Miss Communicating

This American Gramma is struggling with communication.

Mostly I find the Kiwi vocabulary and accent fascinating. For the first few weeks I was constantly repeating words and phrases in my head, trying to figure out exactly what they were doing to common words like “you” (prolonged, 2-syllable,) “no” (also two syllables);
“seven” (seeven) and so on.

Generally I can understand one-to-one, face-to-face conversations. Sometimes. If two Kiwis are talking to each other and I am simply observing, I probably miss about half of what they are saying. In a group I’m hopeless. I can listen to a lecture or sermon and get most of it, but if a conversation gets lively, I’m lost.

Admittedly, some of the problem may be my hearing. (I’m going to have my hearing checked when I get home.)

There is also a lot of recognizable, though different, vocabulary: Nappies for diapers; cot for crib (crib actually refers to a cottage); pram for buggy; grizzly for cranky; bubs or bubby for baby. Boot for trunk; bonnet for hood; domes for snaps; bench for counters; and so on.

9ff0940551d2fafaaab17ec77e96bb1cTo make matters worse, a lot of place names are Māori (pronounced mo-ri with another rolled “r”.)  Although I am told Māori pronunciation rules are much more predictable than English, I can’t seem to master the rules. I know that “Wh” is pronounced “F” and “Ng” like our “ng”, but how does one say Mt Ngauruhoe? And then there is this town name, 55 letters long:

For that matter, it took me awhile to learn to say Charlotte’s middle name (Aroha) and I still don’t roll the “R” the way I should. Sounds like Are-oh-ha, which is acceptable, but not quite right. The rolled “r” can sound like an L, but not quite. I love that they chose a Maori middle name for their daughter, love its meaning, but I always have to pause and think before attempting to say it.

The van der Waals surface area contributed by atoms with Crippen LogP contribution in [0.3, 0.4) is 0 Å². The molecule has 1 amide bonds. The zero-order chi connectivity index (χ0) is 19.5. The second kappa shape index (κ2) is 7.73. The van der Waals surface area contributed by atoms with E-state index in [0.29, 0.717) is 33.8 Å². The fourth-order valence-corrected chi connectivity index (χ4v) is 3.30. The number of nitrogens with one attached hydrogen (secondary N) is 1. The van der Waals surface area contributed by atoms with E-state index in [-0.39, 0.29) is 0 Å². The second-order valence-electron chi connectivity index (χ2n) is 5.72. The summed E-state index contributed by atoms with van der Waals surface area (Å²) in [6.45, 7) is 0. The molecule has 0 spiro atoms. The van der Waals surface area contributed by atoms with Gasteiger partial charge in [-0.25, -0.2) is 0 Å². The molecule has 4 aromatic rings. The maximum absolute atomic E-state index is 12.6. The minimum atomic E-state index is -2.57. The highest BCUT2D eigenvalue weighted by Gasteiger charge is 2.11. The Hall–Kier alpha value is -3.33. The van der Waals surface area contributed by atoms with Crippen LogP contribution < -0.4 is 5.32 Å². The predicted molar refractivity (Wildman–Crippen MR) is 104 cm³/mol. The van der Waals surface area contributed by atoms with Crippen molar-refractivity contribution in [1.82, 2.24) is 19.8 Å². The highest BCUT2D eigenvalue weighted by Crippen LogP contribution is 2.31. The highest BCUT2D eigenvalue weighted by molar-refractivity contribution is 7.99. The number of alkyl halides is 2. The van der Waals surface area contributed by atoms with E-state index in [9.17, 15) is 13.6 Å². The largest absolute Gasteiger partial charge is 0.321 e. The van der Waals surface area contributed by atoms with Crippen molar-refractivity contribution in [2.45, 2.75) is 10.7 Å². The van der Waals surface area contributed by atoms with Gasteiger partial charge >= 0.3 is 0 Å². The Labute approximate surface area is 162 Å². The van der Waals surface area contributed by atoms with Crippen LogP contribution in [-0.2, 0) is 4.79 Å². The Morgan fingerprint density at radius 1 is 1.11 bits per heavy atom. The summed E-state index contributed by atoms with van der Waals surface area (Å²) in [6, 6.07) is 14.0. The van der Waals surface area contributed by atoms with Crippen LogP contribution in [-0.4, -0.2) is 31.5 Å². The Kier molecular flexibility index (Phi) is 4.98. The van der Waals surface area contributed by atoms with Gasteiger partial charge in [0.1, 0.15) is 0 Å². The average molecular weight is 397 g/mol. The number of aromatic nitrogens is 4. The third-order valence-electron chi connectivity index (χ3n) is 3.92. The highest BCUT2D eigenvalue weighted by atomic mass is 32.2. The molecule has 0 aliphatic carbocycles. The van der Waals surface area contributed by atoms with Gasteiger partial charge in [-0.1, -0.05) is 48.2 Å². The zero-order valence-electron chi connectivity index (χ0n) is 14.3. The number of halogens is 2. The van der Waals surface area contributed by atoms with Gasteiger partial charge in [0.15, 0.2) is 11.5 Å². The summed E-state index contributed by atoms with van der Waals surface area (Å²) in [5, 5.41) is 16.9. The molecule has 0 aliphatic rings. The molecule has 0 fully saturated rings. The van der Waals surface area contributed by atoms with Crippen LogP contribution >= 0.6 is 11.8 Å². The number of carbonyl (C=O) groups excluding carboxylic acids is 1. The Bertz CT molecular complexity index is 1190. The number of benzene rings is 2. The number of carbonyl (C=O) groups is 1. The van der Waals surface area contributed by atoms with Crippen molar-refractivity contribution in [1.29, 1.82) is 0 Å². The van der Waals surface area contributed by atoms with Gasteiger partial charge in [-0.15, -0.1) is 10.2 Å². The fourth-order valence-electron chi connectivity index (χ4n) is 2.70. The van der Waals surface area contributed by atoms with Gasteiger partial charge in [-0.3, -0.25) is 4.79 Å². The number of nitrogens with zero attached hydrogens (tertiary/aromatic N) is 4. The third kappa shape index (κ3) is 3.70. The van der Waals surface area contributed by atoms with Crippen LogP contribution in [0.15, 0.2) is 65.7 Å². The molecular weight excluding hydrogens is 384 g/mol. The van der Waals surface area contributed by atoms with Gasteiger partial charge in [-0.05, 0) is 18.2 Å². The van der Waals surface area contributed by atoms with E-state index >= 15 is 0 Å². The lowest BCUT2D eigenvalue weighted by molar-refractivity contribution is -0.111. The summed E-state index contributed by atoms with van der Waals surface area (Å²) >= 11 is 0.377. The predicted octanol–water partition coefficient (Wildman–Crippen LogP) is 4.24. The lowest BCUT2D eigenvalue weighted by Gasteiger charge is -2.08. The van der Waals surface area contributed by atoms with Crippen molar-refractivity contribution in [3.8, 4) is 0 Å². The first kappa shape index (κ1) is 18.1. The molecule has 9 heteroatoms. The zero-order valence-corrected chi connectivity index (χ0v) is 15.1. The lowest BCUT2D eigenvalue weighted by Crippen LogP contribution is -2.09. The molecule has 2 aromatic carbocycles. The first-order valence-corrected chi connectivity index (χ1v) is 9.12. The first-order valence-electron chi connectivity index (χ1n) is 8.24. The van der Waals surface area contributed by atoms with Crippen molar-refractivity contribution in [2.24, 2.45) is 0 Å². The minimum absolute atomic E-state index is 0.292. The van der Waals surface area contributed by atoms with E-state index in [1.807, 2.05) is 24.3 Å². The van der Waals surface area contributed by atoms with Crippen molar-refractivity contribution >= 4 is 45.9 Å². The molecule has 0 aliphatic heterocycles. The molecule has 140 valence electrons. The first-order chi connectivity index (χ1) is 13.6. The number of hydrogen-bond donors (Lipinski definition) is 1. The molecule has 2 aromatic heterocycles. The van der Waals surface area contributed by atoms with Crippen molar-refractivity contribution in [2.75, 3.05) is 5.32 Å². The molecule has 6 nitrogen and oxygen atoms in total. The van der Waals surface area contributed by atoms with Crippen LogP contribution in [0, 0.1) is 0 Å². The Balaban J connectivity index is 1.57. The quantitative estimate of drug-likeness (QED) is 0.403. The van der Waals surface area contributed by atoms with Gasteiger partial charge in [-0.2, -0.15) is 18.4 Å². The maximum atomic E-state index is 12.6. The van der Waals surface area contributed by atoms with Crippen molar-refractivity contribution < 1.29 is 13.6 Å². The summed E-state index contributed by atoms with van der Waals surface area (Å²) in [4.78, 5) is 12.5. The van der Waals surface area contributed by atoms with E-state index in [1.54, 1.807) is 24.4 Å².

Years ago I spent a summer at a French camp in Quebec and found the experience of not understanding the language (in spite of 11 years of French classes!) very difficult. I could communicate enough to get by, but couldn’t really engage in meaningful conversations and I found that disheartening. I didn’t expect to experience that in English-speaking New Zealand. I’d noticed a bit of it when I visited the first time, but as a tourist, it didn’t bother me. It was more difficult when we spent a month here for Anne & James’ wedding and really wanted to understand all that was going on around us.

I was more prepared for it this time, but am still struggling with communication. In some settings, it doesn’t bother me at all; in others, I find myself close to tears. Mostly, I find a middle ground of catching what I can and guessing at the rest.

 

 

2 thoughts on “Miss Communicating

  1. Communication is important, no doubt about it.

    Trust things are going well with John and Lizzie with you now. Weather here has been wet, cold, and windy. Doesn’t feel like May. Supposedly things will improve slowly this week. Rick is planning to see Johnny this week now that the worst of J’s cold should be over.

    Wishing you a good week ahead. Where are the baby photos?!

  2. I have lived with the English- sounding words for much of my life time with sister Marilyn and Reg and her 5 kids. As for the hearing…that’s exactly my next plan. I must look into hearing aids. Bummer! love, Timmie H

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